Cargill is taking a lot of money out of \Brazil, but like the robber barons of the past, may not be contributing enough to the economic welfare of the country. This is a serious problem and I would like to learn more about what is happening in Brazil because of deforestation. I am sure in the next several days there will be more lectures on this topic.
After he left, I headed inside to find a cooler reading area, and stopped to say hello to Ann, my fellow airline passenger, who was talking with the husband of the Utah genealogist I had met the other evening. The man, a Southern Baptist, who joined the Mormon church when he married, was an encyclopedia on the Mormon Missionary project in Brazil. He had gone through a Missionary training program on the history and culture of Central America (he knew all the dates and events in Mexican Indian history to almost prehistoric times and offered a brief course in the Aztec religion as viewed by the Mormon Church.) I am fairly knowledgeable about the history and culture of Mexico’s indigenous people—and I could see that his facts were accurate, but the conclusions he drew from them of course were colored by the thinking of the church and somewhat different than what I had been taught—but I listened to him patiently and offered no comment. He also talked a great deal about the Mormon proselytizing in the rainforests of the Amazon and his opinion regarding the future of the native population and the treatment it was receiving from the Brazilian government. Ann, who is from Minnesota added her comments on the history of our Indian tribes in local reservations, how poorly they had been treated in the past, and their return to prosperity because of their gambling casinos in Minnesota.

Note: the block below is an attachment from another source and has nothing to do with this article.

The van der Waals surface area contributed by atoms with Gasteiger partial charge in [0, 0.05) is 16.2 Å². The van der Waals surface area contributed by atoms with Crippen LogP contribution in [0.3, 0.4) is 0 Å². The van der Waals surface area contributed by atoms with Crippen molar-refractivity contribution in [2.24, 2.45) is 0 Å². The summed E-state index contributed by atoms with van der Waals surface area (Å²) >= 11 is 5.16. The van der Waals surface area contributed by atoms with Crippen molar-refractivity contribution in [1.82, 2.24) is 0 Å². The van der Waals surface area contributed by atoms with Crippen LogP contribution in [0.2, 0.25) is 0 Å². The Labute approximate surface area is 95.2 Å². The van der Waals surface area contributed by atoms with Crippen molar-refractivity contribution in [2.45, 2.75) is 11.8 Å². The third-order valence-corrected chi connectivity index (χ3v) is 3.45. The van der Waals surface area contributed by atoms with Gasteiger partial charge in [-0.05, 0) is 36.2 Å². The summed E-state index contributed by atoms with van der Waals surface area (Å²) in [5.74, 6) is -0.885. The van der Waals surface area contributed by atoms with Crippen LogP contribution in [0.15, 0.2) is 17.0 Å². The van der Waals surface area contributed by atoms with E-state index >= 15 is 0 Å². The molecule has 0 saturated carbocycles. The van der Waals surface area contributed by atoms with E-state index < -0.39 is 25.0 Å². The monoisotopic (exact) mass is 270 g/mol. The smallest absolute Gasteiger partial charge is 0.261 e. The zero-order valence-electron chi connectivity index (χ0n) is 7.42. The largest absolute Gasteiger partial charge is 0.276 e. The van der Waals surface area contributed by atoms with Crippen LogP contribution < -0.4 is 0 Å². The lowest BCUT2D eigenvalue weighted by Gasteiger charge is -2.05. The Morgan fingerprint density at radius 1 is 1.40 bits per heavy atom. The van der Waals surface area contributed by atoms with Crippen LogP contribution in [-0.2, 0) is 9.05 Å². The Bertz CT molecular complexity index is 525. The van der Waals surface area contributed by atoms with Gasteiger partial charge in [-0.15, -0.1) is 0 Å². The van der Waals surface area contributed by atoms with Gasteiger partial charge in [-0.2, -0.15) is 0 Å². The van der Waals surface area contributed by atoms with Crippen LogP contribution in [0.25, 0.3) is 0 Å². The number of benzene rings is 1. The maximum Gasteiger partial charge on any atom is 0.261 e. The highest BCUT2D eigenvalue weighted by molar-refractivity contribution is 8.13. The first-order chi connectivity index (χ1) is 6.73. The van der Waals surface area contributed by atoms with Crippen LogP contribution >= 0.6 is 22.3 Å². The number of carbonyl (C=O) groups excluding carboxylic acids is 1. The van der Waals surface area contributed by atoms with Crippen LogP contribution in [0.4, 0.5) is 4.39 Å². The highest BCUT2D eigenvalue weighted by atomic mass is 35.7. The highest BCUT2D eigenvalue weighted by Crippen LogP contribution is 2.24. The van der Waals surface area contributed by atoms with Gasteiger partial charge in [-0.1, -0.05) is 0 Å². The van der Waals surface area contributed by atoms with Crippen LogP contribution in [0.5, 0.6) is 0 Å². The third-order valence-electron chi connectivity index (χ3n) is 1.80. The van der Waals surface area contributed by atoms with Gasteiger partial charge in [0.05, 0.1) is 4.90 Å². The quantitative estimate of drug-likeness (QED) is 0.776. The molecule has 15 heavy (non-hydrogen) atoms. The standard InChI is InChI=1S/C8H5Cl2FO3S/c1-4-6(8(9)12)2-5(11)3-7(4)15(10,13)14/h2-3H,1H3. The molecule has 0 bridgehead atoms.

This was truly a day of exploring the thoughts of fellow travelers. This evening, at dinner, I was seated with a husband and wife who were both ophthalmologists. He came from Toronto, she from Mexico, and living in the Washington, DC area. He has three grow children, also in the profession. This was his second marriage and he had met his wife when she was a student in one of his classes in a University in Washington where he still teaches. They both share a private practice. This evening I not only learned a lot about ophthalmology, I found out more about the Canadian medical system, which is not working well, and what could be done to salvage our own failing system. I had planned to eat early to make the 7PM national geographic movie “Amazon. The land of the flooded forest” , but he was such a delightful conversational that we did not leave the dinner table until long after the movie had started.
This has been entirely like no other cruise I have been on. In the past I made sure to select trips which offered landfall almost daily. The thought of spending long, uninteresting days with nothing to see but the vast ocean and nothing to hold my interest (ice carving exhibits, art auctions, napkin folding, food decoration, an occasional movie, the casino, the Vegas style entertainment) bothered me. These days I look forward to our days at sea because they have been so stimulating. Tomorrow is another full day of lectures and good conversation.